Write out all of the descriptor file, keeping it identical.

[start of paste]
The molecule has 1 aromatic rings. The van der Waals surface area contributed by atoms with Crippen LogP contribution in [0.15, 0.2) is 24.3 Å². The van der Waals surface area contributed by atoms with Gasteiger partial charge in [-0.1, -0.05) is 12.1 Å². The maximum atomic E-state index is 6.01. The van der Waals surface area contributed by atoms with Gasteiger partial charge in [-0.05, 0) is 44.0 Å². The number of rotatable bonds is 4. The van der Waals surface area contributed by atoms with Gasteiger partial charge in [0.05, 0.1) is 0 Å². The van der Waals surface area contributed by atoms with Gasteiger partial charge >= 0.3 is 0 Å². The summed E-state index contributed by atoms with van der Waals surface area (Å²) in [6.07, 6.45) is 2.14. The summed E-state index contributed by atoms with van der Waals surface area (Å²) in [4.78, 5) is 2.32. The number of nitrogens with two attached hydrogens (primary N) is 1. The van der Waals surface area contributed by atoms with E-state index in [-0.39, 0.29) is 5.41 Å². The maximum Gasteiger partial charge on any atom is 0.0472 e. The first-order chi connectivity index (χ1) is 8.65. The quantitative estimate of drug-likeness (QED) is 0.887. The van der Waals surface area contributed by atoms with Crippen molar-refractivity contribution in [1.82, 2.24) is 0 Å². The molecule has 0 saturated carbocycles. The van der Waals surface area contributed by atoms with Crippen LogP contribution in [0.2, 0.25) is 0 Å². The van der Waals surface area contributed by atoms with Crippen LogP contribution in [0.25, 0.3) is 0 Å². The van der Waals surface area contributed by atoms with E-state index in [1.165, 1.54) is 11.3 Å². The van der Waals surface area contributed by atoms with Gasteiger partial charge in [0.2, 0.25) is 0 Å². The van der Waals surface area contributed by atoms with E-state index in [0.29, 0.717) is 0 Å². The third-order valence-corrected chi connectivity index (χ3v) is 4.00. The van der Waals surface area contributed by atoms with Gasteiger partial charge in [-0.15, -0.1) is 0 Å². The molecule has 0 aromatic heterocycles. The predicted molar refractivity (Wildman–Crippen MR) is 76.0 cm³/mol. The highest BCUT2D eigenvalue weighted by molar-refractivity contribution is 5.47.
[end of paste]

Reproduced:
The molecule has 1 aromatic rings. The van der Waals surface area contributed by atoms with Crippen LogP contribution in [0.15, 0.2) is 24.3 Å². The van der Waals surface area contributed by atoms with Gasteiger partial charge in [-0.1, -0.05) is 12.1 Å². The maximum atomic E-state index is 6.01. The van der Waals surface area contributed by atoms with Gasteiger partial charge in [-0.05, 0) is 44.0 Å². The number of rotatable bonds is 4. The van der Waals surface area contributed by atoms with Gasteiger partial charge in [0.05, 0.1) is 0 Å². The van der Waals surface area contributed by atoms with Gasteiger partial charge >= 0.3 is 0 Å². The summed E-state index contributed by atoms with van der Waals surface area (Å²) in [6.07, 6.45) is 2.14. The summed E-state index contributed by atoms with van der Waals surface area (Å²) in [4.78, 5) is 2.32. The number of nitrogens with two attached hydrogens (primary N) is 1. The van der Waals surface area contributed by atoms with E-state index in [-0.39, 0.29) is 5.41 Å². The maximum Gasteiger partial charge on any atom is 0.0472 e. The first-order chi connectivity index (χ1) is 8.65. The quantitative estimate of drug-likeness (QED) is 0.887. The van der Waals surface area contributed by atoms with Crippen molar-refractivity contribution in [1.82, 2.24) is 0 Å². The molecule has 0 saturated carbocycles. The van der Waals surface area contributed by atoms with Crippen LogP contribution in [0.2, 0.25) is 0 Å². The van der Waals surface area contributed by atoms with Crippen LogP contribution in [0.25, 0.3) is 0 Å². The van der Waals surface area contributed by atoms with E-state index in [1.165, 1.54) is 11.3 Å². The van der Waals surface area contributed by atoms with Gasteiger partial charge in [0.2, 0.25) is 0 Å². The van der Waals surface area contributed by atoms with E-state index in [0.29, 0.717) is 0 Å². The third-order valence-corrected chi connectivity index (χ3v) is 4.00. The van der Waals surface area contributed by atoms with Gasteiger partial charge in [-0.15, -0.1) is 0 Å². The molecule has 0 aromatic heterocycles. The predicted molar refractivity (Wildman–Crippen MR) is 76.0 cm³/mol. The highest BCUT2D eigenvalue weighted by molar-refractivity contribution is 5.47.